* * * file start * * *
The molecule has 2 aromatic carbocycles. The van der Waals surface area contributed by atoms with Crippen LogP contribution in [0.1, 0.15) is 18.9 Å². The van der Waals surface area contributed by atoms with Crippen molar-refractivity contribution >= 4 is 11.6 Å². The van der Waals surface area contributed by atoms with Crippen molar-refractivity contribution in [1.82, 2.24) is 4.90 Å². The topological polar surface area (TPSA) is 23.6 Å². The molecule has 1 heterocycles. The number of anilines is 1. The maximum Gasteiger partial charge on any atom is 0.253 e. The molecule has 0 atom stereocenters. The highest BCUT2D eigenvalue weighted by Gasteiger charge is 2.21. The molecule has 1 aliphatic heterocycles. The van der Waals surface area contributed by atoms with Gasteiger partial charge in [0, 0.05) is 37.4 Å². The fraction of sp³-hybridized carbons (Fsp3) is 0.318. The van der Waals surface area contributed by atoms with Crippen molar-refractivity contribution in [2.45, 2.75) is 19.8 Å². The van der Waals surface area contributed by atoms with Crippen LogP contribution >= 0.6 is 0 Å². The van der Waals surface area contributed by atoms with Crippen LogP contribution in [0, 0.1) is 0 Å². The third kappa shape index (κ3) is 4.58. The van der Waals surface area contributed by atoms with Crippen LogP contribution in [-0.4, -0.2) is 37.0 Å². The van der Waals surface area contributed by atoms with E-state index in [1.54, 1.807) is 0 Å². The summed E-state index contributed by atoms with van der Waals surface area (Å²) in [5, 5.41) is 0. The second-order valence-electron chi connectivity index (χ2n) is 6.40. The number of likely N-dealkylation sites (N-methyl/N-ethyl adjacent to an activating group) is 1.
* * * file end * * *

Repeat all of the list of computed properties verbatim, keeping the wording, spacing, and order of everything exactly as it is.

The molecule has 2 aromatic carbocycles. The van der Waals surface area contributed by atoms with Crippen LogP contribution in [0.1, 0.15) is 18.9 Å². The van der Waals surface area contributed by atoms with Crippen molar-refractivity contribution >= 4 is 11.6 Å². The van der Waals surface area contributed by atoms with Crippen molar-refractivity contribution in [1.82, 2.24) is 4.90 Å². The topological polar surface area (TPSA) is 23.6 Å². The molecule has 1 heterocycles. The number of anilines is 1. The maximum Gasteiger partial charge on any atom is 0.253 e. The molecule has 0 atom stereocenters. The highest BCUT2D eigenvalue weighted by Gasteiger charge is 2.21. The molecule has 1 aliphatic heterocycles. The van der Waals surface area contributed by atoms with Gasteiger partial charge in [0, 0.05) is 37.4 Å². The fraction of sp³-hybridized carbons (Fsp3) is 0.318. The van der Waals surface area contributed by atoms with Crippen molar-refractivity contribution in [2.45, 2.75) is 19.8 Å². The van der Waals surface area contributed by atoms with Crippen LogP contribution >= 0.6 is 0 Å². The van der Waals surface area contributed by atoms with Crippen LogP contribution in [0, 0.1) is 0 Å². The third kappa shape index (κ3) is 4.58. The van der Waals surface area contributed by atoms with Crippen LogP contribution in [-0.4, -0.2) is 37.0 Å². The van der Waals surface area contributed by atoms with E-state index in [1.54, 1.807) is 0 Å². The summed E-state index contributed by atoms with van der Waals surface area (Å²) in [5, 5.41) is 0. The second-order valence-electron chi connectivity index (χ2n) is 6.40. The number of likely N-dealkylation sites (N-methyl/N-ethyl adjacent to an activating group) is 1.